An international team of researchers has identified a family of proteins that are involved in HIV-1 budding from host cells, and are therefore likely to be essential for the spread of the virus. Targeting these proteins and the proteins they interact with could lead to potential new therapies for HIV-1 as well as other viruses that use the same budding mechanism.
The research appears as the "Paper of the Week" in the August 20 issue of the Journal of Biological Chemistry, an American Society for Biochemistry and Molecular Biology journal.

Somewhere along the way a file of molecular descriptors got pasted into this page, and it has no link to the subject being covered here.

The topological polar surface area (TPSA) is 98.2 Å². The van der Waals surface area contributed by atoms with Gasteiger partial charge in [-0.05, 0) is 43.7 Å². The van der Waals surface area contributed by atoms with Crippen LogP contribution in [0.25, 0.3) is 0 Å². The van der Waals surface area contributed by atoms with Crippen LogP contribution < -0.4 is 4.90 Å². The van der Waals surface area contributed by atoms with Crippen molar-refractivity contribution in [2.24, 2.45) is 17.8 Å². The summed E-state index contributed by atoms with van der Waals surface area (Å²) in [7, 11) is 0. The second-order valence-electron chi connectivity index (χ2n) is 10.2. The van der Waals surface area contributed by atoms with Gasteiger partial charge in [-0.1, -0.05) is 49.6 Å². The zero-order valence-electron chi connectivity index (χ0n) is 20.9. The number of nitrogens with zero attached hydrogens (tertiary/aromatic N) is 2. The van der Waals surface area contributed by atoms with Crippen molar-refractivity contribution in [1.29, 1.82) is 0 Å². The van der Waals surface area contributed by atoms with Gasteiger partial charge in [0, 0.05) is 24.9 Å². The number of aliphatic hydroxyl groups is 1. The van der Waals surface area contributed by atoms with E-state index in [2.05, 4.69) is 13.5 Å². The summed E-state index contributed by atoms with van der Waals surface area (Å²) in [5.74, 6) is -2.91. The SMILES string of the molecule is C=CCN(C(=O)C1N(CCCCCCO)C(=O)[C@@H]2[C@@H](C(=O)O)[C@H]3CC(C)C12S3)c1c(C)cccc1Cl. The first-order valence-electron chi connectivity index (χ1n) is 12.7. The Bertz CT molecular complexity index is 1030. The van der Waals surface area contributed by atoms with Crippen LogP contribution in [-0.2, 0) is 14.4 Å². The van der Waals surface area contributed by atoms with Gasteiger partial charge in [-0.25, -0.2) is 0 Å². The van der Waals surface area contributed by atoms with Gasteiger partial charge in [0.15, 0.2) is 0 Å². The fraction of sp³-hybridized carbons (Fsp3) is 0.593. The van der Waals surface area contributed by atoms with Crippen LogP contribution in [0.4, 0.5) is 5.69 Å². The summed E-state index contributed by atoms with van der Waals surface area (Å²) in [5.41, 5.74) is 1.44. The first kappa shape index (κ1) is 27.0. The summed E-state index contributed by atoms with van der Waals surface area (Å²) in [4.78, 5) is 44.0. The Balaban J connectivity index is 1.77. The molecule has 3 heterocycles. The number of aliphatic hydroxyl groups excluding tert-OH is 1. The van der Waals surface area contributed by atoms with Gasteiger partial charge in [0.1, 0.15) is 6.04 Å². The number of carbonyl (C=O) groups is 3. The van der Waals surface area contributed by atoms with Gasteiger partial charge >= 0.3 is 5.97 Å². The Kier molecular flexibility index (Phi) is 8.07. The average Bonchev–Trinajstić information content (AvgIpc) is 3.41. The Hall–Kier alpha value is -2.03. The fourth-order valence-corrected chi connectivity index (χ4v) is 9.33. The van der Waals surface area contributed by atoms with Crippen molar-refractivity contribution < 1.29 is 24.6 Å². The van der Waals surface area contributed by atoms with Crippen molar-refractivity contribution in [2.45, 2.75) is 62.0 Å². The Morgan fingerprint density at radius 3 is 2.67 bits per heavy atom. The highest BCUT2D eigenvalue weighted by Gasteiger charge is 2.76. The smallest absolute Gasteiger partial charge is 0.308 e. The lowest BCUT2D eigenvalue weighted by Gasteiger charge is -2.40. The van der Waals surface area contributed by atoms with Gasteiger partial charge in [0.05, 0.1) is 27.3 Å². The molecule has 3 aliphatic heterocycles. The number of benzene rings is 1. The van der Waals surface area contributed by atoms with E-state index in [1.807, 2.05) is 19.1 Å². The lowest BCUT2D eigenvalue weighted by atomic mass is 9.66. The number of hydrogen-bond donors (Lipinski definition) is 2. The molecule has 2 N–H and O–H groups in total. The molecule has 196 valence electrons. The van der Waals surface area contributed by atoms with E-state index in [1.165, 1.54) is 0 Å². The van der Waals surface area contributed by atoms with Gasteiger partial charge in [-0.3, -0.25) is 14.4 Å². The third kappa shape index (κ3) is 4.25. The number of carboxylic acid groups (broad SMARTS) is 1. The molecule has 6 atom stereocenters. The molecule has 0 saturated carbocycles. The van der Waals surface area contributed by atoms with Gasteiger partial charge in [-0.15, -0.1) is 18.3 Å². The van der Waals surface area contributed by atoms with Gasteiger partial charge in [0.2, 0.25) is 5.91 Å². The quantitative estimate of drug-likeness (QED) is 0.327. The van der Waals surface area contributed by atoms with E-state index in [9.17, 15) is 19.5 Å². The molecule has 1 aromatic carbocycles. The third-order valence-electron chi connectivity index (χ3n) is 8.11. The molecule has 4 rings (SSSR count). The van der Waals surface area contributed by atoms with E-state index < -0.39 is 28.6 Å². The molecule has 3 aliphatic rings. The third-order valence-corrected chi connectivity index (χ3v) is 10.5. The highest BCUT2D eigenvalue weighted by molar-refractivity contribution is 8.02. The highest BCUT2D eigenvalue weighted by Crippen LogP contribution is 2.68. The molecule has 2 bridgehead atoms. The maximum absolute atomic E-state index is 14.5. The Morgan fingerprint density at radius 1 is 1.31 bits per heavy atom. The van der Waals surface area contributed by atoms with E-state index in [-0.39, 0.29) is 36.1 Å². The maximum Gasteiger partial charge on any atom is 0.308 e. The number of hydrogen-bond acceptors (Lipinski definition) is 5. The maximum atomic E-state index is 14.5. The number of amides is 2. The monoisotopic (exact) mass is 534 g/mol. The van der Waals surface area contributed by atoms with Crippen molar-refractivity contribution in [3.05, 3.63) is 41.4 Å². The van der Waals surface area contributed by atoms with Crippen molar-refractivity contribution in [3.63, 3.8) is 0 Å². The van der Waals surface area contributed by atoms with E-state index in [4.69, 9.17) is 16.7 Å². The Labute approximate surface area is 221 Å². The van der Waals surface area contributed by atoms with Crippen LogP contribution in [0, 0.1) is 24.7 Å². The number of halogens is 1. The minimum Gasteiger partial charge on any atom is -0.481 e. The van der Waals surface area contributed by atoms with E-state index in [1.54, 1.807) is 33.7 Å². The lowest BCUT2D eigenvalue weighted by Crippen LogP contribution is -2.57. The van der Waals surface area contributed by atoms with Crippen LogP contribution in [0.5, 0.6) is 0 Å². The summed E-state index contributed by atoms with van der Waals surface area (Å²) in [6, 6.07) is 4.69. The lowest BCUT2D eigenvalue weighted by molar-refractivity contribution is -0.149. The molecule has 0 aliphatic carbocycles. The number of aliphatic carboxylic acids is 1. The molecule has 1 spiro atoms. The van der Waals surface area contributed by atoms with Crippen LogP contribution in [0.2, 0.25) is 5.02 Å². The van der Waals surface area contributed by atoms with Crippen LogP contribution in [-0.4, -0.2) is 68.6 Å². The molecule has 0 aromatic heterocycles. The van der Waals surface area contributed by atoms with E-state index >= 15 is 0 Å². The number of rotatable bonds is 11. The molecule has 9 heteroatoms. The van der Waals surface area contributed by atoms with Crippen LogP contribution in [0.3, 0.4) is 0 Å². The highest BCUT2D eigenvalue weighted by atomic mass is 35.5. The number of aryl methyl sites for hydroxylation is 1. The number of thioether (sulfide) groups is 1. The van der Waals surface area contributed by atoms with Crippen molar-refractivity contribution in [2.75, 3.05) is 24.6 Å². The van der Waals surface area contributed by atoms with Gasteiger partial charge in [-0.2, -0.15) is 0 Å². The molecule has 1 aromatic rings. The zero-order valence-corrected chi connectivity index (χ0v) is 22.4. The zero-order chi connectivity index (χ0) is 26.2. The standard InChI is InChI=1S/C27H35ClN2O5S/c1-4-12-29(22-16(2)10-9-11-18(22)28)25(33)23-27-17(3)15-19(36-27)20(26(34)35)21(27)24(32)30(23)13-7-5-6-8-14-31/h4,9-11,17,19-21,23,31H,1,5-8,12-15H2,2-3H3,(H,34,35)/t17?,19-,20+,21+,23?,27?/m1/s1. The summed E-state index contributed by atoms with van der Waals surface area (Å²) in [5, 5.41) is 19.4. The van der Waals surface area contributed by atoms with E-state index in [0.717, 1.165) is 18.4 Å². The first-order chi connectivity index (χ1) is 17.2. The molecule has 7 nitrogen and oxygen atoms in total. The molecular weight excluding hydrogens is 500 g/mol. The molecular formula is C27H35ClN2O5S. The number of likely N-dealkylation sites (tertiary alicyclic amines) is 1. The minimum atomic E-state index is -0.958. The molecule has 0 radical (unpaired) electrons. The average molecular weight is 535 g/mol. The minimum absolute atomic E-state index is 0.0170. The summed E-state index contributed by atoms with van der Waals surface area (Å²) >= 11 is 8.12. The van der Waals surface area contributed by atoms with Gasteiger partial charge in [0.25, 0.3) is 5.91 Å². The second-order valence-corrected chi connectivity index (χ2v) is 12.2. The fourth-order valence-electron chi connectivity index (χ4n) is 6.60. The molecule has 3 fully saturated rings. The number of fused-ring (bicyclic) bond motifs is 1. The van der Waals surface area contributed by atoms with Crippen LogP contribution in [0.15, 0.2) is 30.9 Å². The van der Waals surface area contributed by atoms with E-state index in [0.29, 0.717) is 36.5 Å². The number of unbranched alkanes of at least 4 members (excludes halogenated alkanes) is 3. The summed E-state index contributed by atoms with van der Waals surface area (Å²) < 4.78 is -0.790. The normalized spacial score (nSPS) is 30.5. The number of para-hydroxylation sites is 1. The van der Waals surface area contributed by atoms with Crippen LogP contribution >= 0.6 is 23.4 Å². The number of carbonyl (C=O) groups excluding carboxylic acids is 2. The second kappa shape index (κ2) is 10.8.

Like other enveloped viruses, HIV-1 needs to bud from host cells in order to spread infection to other cells. To do this, the virus hijacks a pathway that normally sorts proteins into cellular compartments called multivesicular bodies (MVB) for destruction by lysosomes. The HIV Gag protein contains a specific sequence of amino acids which it uses to recruit the human tumor susceptibility gene 101 (TSG101). The virus then uses TSG101 to take control of the protein sorting and vesicle formation machinery and use it for its own purposes.
Nicole Kresge | EurekAlert!
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